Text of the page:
"Butter in pan. Garlic pan. Oil! Oh, wow!"

"Mix mix round-a round-a, all done."

"Dump! Red wine vinegar. Mix pan, oh wow!"

There were many "oh, wow!"s. The cows and horses on the ranch were also pretty exciting.

I am so impatiently looking forward to this coming Wednesday morning: my first official appointment with the midwife. Hopefully with an in-office ultrasound to see the heartbeat. I know it's on the early side for the initial appointment, but we're right at the point where we lost Alex last time, and I think it would help my peace of mind to hear that everything is going okay so far. We're coming up on Alex's due date soon, and it seems like being able to have some confidence that Kit is okay will help me handle Nov 23 better.

Speaking of Kit, this baby needs to get the memo that he or she is Catholic, and stop making me crave meat on Fridays! Every Friday for the past month, I haven't been able to shake the mental image of a thick, juicy burger with sweet potato fries. And only on Fridays; the thought never occurs to me any other day of the week. I tried to compromise with the baby tonight by having salmon burgers with sweet potato fries, and baby did approve of supper, but the image of a half-pound elk burger with onions and blue cheese is still lingering in the back of my mind...

Wednesday's appointment will be with a midwife I've never met before, but have heard good things about. She had the licensure for home births before getting her CNM, so while she now does deliveries at the hospital, it seems likely that her philosophy toward unnecessary interventions will be similar to mine. But how do you find out whether a midwife or doctor is the right one for you? It doesn't really seem possible to know how they will be at the birth until you get there; with Little Bear, I liked the midwife I was working with pretty well up until we got to the hospital, and then I... really didn't. She moved, I found a new midwife I liked, but then she moved right around the time that we lost Alex and I was transferred to the care of an OB, who was okay until recently and now I'm not comfortable working with him. So I'm a little nervous about finding someone who I'll actually be okay working with all the way through this pregnancy. Are there any questions you would ask a new-to-you doctor? Is it okay for me to tell her briefly about Little Bear's birth and what was particularly hard for me, as long as I don't say anything negative about the midwife I was seeing at that time?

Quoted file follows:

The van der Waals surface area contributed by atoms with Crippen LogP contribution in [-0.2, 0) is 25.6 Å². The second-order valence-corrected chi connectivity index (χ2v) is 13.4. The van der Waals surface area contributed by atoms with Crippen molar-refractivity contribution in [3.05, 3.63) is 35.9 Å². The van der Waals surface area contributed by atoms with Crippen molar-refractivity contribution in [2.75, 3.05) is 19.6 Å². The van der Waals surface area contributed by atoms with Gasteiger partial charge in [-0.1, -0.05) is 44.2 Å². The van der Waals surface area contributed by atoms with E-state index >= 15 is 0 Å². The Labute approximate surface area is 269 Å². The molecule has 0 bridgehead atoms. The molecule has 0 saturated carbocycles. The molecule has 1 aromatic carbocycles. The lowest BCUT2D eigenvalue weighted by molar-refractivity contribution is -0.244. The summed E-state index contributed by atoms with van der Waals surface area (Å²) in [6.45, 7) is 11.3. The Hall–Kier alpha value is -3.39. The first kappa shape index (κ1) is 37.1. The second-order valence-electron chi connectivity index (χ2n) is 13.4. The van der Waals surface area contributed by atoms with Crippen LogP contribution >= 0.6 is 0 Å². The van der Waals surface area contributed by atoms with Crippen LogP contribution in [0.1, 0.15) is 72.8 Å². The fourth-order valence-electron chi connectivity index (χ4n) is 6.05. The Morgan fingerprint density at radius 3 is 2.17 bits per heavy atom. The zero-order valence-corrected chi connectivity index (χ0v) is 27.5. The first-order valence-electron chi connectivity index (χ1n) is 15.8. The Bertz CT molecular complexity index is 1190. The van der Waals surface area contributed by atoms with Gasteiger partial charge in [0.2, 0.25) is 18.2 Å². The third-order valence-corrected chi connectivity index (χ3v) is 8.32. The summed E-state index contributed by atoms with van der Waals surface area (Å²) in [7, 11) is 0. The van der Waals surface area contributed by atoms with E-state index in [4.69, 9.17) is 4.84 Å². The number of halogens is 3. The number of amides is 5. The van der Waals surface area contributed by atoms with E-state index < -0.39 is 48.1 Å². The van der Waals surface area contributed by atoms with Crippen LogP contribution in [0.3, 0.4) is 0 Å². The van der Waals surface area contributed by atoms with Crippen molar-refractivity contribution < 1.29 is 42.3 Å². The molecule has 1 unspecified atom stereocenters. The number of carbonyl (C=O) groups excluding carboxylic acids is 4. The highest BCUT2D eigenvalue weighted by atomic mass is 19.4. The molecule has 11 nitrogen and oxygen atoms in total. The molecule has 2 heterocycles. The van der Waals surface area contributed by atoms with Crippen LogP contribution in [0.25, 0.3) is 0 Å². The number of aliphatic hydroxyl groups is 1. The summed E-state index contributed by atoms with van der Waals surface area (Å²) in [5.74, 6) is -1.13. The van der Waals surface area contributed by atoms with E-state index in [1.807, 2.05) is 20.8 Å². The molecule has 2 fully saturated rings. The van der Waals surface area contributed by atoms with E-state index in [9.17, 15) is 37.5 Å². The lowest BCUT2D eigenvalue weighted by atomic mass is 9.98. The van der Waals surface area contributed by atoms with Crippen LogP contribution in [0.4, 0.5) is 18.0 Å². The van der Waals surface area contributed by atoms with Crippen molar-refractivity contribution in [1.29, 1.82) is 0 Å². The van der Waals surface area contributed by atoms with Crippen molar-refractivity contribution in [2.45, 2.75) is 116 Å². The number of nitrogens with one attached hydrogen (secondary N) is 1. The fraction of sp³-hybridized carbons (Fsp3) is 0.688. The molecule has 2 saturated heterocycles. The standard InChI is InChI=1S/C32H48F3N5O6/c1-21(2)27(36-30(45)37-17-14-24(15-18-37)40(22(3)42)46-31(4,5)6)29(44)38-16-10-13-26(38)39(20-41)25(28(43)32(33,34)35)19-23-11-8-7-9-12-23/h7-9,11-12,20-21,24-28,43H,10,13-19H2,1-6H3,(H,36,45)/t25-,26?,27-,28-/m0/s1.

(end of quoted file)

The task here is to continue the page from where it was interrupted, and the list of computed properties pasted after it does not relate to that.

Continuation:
06 November 2014

Theme Thursday: Brick

Oops; I almost missed Theme Thursday! It's still Thursday in my time zone, though it's probably not (at least for too much longer) elsewhere. 

A fun evening with a friend wound up resulting in a pushed-back bedtime for Little Bear, and then he sure took his sweet time falling asleep... so I'm off to bed as well. Fortunately, I already have a pretty good photo for this week's theme of "brick":

Ta-da! The lovely brick fireplace that's keeping us warm this winter, and our pregnancy announcement photo that I think I forgot to post here earlier! 

Check out more Theme Thursday snapshots at Clan Donaldson!

04 November 2014

Drunken Noodles

My favorite Thai dish. The "drunken" part supposedly refers to how much you have to drink to cancel out the spiciness; there's no alcohol in it! I prefer it not-so-spicy, though, so it's a little of a misnomer...

Matt and a friend from work have been taking that Gourmet Asian Cooking class together, and last week their focus was on Thailand. They didn't make this particular dish in class, but because they've been talking about bringing home their Asian cooking skills and making something for me to try for a while now, and we were all thinking about Thai food after their class, they decided to try making a batch for us all for supper. Since Little Bear would be eating too, and Baby Kit hasn't been a big fan of spicy food so far, they left out the actual chilis that the original recipe called for and used sweet chili sauce instead. It was a great idea: we got all of the flavor without the heat.

2 14oz packages 1/4"-wide flat rice noodles
2 tablespoons vegetable oil
12 small garlic cloves, diced
3 to 4 chicken breasts, diced 
1/4 cup fish sauce
1/4 cup low-sodium soy sauce
1/4 cup light/golden soy sauce
1 tablespoon sugar
2 12oz packages frozen mixed broccoli/carrots/cauliflower, thawed 
6 tablespoons sweet chili sauce
1/2 cup fresh basil leaves, roughly chopped